If your daughter started with a very low B12 level (and it sounds like she might have) then at that rate of absorption it will take a considerable amount of time to raise her B12 levels.

Here's some information about the use of sublinguals:

b12researchgroup.wordpress.... (Serious Caution Note about the use of Oral and Sublingual B12 Supplements)

In the UK, pernicious aneamia is treated with IM injections of B12: an injection delivers 100% of the B12 dose, the first six being given on alternate days to bring B12 levels up quickly - then followed by a regular regime of injections.

You could:

A) Consider swopping completely to treatment via B12 injections.

B) Consider a course of six loading doses to bring levels up quickly, then use sublinguals to try and maintain her B12 levels. This would have to be monitored very carefully to ensure that levels did not fall again - which they may well do.

C) Change to high dose sublinguals (5,000 - 10,000) - but keep in mind that although this sounds a large dose, the absorption rate is still low and probably not adequate for anyone with a low level of B12.

About B12 levels: once treatment has commenced and B12 levels raised (people on injections have high or very high levels - mine are routinely over 2000) serum B12 levels cannot be used as a measure of the effectiveness of treatment. The only way to know if the dose and frequency of B12 is sufficient is by the effective relief of symtpoms. the face of it someone could have a high (or even very high) B12 level and still suffer the symtpoms of B12 deficency, and hence the potential for neurological damage (because the symtpoms have not been effectively treated so damage is still occurring).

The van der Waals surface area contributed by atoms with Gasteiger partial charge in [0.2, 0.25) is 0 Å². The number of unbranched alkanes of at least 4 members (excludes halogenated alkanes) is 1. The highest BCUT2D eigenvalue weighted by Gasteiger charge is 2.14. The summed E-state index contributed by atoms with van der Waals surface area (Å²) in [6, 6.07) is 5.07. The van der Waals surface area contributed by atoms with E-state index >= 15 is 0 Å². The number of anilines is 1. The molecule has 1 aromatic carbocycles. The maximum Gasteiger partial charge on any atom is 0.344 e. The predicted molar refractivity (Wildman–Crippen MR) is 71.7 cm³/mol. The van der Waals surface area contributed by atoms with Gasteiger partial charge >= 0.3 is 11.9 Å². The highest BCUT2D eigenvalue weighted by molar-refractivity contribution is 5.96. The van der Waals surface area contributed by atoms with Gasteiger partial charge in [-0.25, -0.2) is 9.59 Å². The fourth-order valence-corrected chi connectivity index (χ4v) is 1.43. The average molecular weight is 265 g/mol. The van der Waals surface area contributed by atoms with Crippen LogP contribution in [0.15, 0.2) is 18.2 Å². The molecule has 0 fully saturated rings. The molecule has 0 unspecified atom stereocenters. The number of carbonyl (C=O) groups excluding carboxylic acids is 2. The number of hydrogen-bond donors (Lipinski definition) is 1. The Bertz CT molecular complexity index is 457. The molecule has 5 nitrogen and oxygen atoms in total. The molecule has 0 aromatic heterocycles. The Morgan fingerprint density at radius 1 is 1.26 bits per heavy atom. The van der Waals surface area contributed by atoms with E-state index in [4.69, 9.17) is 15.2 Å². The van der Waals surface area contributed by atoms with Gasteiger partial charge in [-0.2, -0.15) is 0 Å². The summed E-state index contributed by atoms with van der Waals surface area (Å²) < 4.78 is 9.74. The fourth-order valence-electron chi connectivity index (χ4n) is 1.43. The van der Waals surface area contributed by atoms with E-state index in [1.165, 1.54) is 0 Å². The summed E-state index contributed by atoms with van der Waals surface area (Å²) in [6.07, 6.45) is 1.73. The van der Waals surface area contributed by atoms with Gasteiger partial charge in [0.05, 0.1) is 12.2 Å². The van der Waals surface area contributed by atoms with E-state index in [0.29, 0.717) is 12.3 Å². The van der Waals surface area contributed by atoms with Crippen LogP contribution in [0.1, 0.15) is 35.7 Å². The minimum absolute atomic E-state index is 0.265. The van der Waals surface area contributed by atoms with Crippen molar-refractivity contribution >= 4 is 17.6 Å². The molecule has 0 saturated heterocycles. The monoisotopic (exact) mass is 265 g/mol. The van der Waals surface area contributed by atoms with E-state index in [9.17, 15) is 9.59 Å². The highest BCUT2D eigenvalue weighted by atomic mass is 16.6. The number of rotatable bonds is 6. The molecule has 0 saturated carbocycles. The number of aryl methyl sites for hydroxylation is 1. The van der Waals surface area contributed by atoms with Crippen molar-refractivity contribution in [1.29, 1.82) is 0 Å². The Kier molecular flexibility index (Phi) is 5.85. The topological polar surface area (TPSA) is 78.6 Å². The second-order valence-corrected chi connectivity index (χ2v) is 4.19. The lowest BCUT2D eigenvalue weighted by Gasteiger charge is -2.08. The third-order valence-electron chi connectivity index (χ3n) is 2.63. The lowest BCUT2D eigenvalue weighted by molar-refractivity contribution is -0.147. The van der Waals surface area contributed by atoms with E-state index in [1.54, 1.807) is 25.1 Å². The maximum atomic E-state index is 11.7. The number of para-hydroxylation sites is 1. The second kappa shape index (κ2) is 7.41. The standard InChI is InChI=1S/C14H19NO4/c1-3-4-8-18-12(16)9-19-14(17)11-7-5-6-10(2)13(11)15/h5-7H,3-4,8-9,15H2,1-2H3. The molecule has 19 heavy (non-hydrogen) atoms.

You say your daughter is autistic so I can understand that having injections is something that may difficult for her (and for you too). However, if communication is also a difficulty, it might not be easy for you to determine if symptom relief is taking place.

As you cannot know this from her serum B12 level the safest way to ensure the she gets sufficient B12 for effective repair to take place is ensure that her B12 levels are kept high and do not drop. (High levels will do not harm - low ones will).

It's possible that if you stay with the sublinguals or even have the loading doses and then return to sublinguals, her B12 levels may not be maintained. And having a low level risks the potential for possibly irreversible neurological damage.

In the UK, an intensive regime of IM injections is the only form of treatment recommended for anyone suffering neurological symptoms and people with PA and / or B12 deficency are treated with IM injections also.

If your daughter has neurological symptoms her serum B12 level needs raising quickly (while low, damage occurs).